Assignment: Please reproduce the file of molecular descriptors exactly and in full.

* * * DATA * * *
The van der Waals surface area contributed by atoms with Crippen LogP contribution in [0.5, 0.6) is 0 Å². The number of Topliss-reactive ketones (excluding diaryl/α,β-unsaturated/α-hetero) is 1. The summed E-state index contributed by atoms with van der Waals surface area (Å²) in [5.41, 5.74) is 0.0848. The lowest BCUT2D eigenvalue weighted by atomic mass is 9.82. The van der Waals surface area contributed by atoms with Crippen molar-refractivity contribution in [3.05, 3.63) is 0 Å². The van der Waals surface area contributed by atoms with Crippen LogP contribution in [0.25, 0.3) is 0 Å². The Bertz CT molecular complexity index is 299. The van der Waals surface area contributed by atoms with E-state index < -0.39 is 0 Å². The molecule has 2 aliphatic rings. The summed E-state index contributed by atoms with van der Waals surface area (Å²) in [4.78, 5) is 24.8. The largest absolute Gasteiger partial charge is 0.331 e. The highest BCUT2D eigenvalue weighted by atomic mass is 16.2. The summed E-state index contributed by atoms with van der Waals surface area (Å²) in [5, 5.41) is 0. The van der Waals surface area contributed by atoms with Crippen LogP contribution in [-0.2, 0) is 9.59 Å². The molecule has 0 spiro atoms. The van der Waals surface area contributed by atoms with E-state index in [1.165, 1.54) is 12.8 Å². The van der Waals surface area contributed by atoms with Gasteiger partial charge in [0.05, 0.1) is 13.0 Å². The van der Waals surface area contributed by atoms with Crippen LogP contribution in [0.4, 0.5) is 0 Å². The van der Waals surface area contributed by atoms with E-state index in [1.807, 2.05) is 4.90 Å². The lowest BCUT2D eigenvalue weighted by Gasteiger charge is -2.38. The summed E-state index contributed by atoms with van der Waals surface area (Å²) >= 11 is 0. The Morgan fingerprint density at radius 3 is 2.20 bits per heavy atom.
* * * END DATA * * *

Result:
The van der Waals surface area contributed by atoms with Crippen LogP contribution in [0.5, 0.6) is 0 Å². The number of Topliss-reactive ketones (excluding diaryl/α,β-unsaturated/α-hetero) is 1. The summed E-state index contributed by atoms with van der Waals surface area (Å²) in [5.41, 5.74) is 0.0848. The lowest BCUT2D eigenvalue weighted by atomic mass is 9.82. The van der Waals surface area contributed by atoms with Crippen molar-refractivity contribution in [3.05, 3.63) is 0 Å². The van der Waals surface area contributed by atoms with Crippen LogP contribution in [0.25, 0.3) is 0 Å². The Bertz CT molecular complexity index is 299. The van der Waals surface area contributed by atoms with E-state index < -0.39 is 0 Å². The molecule has 2 aliphatic rings. The summed E-state index contributed by atoms with van der Waals surface area (Å²) in [4.78, 5) is 24.8. The largest absolute Gasteiger partial charge is 0.331 e. The highest BCUT2D eigenvalue weighted by atomic mass is 16.2. The summed E-state index contributed by atoms with van der Waals surface area (Å²) in [5, 5.41) is 0. The van der Waals surface area contributed by atoms with Crippen LogP contribution in [-0.2, 0) is 9.59 Å². The molecule has 0 spiro atoms. The van der Waals surface area contributed by atoms with E-state index in [1.165, 1.54) is 12.8 Å². The van der Waals surface area contributed by atoms with Gasteiger partial charge in [0.05, 0.1) is 13.0 Å². The van der Waals surface area contributed by atoms with Crippen LogP contribution in [0.4, 0.5) is 0 Å². The van der Waals surface area contributed by atoms with E-state index in [1.807, 2.05) is 4.90 Å². The lowest BCUT2D eigenvalue weighted by Gasteiger charge is -2.38. The summed E-state index contributed by atoms with van der Waals surface area (Å²) >= 11 is 0. The Morgan fingerprint density at radius 3 is 2.20 bits per heavy atom.